The March 11 tsunami is having long term effects on Japanese car production. Toyota, the world’s and by far Japan’s largest car company, is severely impacted. Toyota just announced that vehicle production from May 10 to June 3 will proceed at approximately 50 percent of normal.
Basically, Toyota will open all its Japanese vehicle-production plants on Monday, April 18, and will run them on half steam until April 27. Then, Toyota will take the annual spring holiday a day earlier and close on April 28th. Toyota will extend the holiday for another full day and will start working on May 10. One day of these extended holidays was planned, the other was not. Production will then continue at 50 percent capacity through June 3. Which does not mean that all will return to normal in June.
“TMC will decide on production after this period after assessing the situation of its suppliers and other related companies,” the statement says. The “other related companies” do not directly refer to Japan’s teetering power companies, as one may think. “Most of Toyota Motor Corporation’s Japanese production capacity is located outside of the areas serviced by the Tokyo and Tohoku Electric Power companies,” says Toyota spokesman Paul Nolasco. He says the “other companies” could be shipping companies, Tier 2 and 3 suppliers etc.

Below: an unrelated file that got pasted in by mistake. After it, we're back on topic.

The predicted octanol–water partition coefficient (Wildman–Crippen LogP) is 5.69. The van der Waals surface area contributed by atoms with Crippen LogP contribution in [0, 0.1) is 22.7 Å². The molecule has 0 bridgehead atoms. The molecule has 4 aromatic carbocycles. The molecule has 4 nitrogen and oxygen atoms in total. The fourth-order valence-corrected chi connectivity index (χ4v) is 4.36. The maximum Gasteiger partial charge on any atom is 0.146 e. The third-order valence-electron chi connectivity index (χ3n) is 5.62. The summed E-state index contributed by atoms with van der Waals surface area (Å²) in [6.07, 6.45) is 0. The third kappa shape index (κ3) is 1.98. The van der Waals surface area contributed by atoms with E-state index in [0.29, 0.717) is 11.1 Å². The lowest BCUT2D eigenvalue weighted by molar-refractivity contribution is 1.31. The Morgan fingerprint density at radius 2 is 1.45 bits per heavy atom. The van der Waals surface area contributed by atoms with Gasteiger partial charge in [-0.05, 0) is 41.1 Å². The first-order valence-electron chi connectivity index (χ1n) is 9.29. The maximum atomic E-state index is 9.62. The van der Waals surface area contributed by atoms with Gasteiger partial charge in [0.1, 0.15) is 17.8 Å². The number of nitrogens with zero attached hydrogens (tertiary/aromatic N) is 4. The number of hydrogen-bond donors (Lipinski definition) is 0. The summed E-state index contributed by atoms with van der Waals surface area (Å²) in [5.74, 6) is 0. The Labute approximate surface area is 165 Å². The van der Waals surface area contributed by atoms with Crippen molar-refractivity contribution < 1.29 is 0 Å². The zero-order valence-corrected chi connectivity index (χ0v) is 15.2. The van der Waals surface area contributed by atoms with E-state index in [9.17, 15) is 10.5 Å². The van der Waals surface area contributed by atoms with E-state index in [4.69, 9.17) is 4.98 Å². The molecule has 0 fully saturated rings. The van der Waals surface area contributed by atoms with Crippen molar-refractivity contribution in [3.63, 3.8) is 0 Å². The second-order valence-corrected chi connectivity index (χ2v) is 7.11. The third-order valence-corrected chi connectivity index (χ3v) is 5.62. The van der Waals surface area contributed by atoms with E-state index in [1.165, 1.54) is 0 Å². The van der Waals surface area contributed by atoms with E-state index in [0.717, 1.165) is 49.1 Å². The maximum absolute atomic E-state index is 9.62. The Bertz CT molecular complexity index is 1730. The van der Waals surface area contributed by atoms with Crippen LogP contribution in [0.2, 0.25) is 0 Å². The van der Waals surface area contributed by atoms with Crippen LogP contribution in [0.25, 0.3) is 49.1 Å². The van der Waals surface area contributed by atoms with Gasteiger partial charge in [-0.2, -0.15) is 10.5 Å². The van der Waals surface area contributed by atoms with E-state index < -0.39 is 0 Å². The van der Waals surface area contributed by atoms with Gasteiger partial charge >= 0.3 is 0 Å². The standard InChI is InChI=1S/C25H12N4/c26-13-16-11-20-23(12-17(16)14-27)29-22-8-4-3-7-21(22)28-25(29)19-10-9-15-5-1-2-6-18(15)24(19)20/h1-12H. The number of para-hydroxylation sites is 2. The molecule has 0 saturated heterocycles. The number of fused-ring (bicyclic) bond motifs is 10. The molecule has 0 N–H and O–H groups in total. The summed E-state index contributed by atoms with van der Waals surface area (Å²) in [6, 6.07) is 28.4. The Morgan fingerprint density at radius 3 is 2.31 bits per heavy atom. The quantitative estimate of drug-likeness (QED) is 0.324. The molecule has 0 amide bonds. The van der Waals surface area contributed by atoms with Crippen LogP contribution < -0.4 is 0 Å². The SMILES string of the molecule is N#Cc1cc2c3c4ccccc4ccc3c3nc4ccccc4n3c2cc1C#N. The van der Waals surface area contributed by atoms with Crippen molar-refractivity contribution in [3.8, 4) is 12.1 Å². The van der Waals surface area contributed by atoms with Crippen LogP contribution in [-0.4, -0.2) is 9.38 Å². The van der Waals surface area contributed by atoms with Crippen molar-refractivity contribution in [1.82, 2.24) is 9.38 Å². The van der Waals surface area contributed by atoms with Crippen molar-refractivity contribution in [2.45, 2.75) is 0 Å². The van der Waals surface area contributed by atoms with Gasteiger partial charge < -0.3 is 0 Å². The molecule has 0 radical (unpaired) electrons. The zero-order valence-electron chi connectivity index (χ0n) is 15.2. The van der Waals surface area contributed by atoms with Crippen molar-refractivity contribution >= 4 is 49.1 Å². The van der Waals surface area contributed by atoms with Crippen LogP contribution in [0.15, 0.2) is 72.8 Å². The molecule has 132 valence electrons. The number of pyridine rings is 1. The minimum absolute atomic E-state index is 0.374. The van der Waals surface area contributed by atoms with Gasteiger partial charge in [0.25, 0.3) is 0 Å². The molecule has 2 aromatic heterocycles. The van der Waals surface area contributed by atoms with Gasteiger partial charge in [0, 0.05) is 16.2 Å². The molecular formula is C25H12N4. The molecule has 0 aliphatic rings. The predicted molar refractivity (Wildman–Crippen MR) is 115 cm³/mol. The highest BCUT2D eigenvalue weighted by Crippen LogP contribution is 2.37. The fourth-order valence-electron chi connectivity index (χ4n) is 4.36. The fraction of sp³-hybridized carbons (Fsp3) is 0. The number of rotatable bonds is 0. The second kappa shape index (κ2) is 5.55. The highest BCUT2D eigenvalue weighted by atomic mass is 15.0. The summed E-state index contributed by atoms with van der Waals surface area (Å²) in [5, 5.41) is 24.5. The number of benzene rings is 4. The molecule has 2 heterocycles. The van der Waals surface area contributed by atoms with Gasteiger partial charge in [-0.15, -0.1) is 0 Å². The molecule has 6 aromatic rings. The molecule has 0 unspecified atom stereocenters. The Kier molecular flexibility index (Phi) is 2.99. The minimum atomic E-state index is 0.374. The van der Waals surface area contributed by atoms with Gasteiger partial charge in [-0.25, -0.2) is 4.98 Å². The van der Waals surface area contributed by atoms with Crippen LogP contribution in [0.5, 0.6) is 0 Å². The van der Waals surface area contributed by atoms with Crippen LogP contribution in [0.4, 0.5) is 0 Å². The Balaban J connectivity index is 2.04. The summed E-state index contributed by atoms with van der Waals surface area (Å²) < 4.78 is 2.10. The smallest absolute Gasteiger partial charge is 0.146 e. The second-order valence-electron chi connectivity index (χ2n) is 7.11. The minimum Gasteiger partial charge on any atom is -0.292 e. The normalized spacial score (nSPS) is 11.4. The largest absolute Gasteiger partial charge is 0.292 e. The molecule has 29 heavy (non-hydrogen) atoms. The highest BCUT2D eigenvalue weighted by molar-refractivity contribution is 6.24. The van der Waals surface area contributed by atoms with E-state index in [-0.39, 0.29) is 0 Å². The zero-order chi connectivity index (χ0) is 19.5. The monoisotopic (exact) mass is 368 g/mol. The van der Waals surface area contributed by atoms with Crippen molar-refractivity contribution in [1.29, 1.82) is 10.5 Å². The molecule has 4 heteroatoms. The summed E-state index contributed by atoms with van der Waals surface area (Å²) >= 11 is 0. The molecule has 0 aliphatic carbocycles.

The power shortage however will impede many of these other companies for months to come. The Nikkei [sub] writes that Japanese “utilities are delaying the restart of nuclear reactors that have been shut down for regular maintenance and inspection, amid rising safety fears among residents.” According to the report, “sixteen reactors have been halted for maintenance, of which eight have postponed their restarts.”
Once June comes around, Toyota will have had lost approximately half of its Japanese production in March, about two thirds in April, and half in May. Overseas shipments of cars and parts needed for overseas production will continue to suffer well into the summer.